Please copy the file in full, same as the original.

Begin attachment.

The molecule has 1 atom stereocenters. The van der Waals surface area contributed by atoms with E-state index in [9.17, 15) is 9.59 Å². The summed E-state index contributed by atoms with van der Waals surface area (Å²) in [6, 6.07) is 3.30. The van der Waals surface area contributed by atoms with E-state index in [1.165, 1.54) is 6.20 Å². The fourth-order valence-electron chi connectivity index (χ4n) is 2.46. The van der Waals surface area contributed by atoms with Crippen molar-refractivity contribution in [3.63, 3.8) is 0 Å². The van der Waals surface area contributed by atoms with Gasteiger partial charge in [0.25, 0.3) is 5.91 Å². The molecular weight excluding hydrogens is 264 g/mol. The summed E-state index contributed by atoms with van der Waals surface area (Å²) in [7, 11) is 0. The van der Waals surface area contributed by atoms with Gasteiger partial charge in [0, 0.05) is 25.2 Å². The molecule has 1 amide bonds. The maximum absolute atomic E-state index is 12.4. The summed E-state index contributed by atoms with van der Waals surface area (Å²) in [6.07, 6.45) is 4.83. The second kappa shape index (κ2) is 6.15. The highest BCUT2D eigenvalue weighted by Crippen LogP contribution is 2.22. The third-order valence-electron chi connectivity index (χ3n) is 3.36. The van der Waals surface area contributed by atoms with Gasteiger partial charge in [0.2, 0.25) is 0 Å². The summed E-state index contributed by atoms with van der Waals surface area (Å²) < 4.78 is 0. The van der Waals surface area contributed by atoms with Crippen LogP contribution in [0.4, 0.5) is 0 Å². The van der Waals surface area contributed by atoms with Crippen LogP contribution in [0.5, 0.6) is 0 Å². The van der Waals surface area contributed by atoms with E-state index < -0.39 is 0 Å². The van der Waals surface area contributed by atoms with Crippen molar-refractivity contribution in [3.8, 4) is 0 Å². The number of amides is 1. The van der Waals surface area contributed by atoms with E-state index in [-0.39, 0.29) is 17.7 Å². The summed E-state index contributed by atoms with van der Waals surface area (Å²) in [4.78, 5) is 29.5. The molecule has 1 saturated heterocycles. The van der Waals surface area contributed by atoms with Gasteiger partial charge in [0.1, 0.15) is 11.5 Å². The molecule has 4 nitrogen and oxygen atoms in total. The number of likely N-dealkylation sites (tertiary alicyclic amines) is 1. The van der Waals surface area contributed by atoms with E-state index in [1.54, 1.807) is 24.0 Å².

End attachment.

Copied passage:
The molecule has 1 atom stereocenters. The van der Waals surface area contributed by atoms with E-state index in [9.17, 15) is 9.59 Å². The summed E-state index contributed by atoms with van der Waals surface area (Å²) in [6, 6.07) is 3.30. The van der Waals surface area contributed by atoms with E-state index in [1.165, 1.54) is 6.20 Å². The fourth-order valence-electron chi connectivity index (χ4n) is 2.46. The van der Waals surface area contributed by atoms with Crippen molar-refractivity contribution in [3.63, 3.8) is 0 Å². The van der Waals surface area contributed by atoms with Gasteiger partial charge in [0.25, 0.3) is 5.91 Å². The molecular weight excluding hydrogens is 264 g/mol. The summed E-state index contributed by atoms with van der Waals surface area (Å²) in [7, 11) is 0. The van der Waals surface area contributed by atoms with Gasteiger partial charge in [0, 0.05) is 25.2 Å². The molecule has 1 amide bonds. The maximum absolute atomic E-state index is 12.4. The summed E-state index contributed by atoms with van der Waals surface area (Å²) in [6.07, 6.45) is 4.83. The second kappa shape index (κ2) is 6.15. The highest BCUT2D eigenvalue weighted by Crippen LogP contribution is 2.22. The third-order valence-electron chi connectivity index (χ3n) is 3.36. The van der Waals surface area contributed by atoms with Gasteiger partial charge in [0.2, 0.25) is 0 Å². The summed E-state index contributed by atoms with van der Waals surface area (Å²) < 4.78 is 0. The van der Waals surface area contributed by atoms with Crippen LogP contribution in [0.4, 0.5) is 0 Å². The van der Waals surface area contributed by atoms with Crippen LogP contribution in [0.5, 0.6) is 0 Å². The van der Waals surface area contributed by atoms with E-state index < -0.39 is 0 Å². The van der Waals surface area contributed by atoms with Crippen molar-refractivity contribution in [3.8, 4) is 0 Å². The number of amides is 1. The van der Waals surface area contributed by atoms with E-state index in [-0.39, 0.29) is 17.7 Å². The summed E-state index contributed by atoms with van der Waals surface area (Å²) in [4.78, 5) is 29.5. The molecule has 1 saturated heterocycles. The van der Waals surface area contributed by atoms with Gasteiger partial charge in [0.1, 0.15) is 11.5 Å². The molecule has 4 nitrogen and oxygen atoms in total. The number of likely N-dealkylation sites (tertiary alicyclic amines) is 1. The van der Waals surface area contributed by atoms with E-state index in [1.54, 1.807) is 24.0 Å².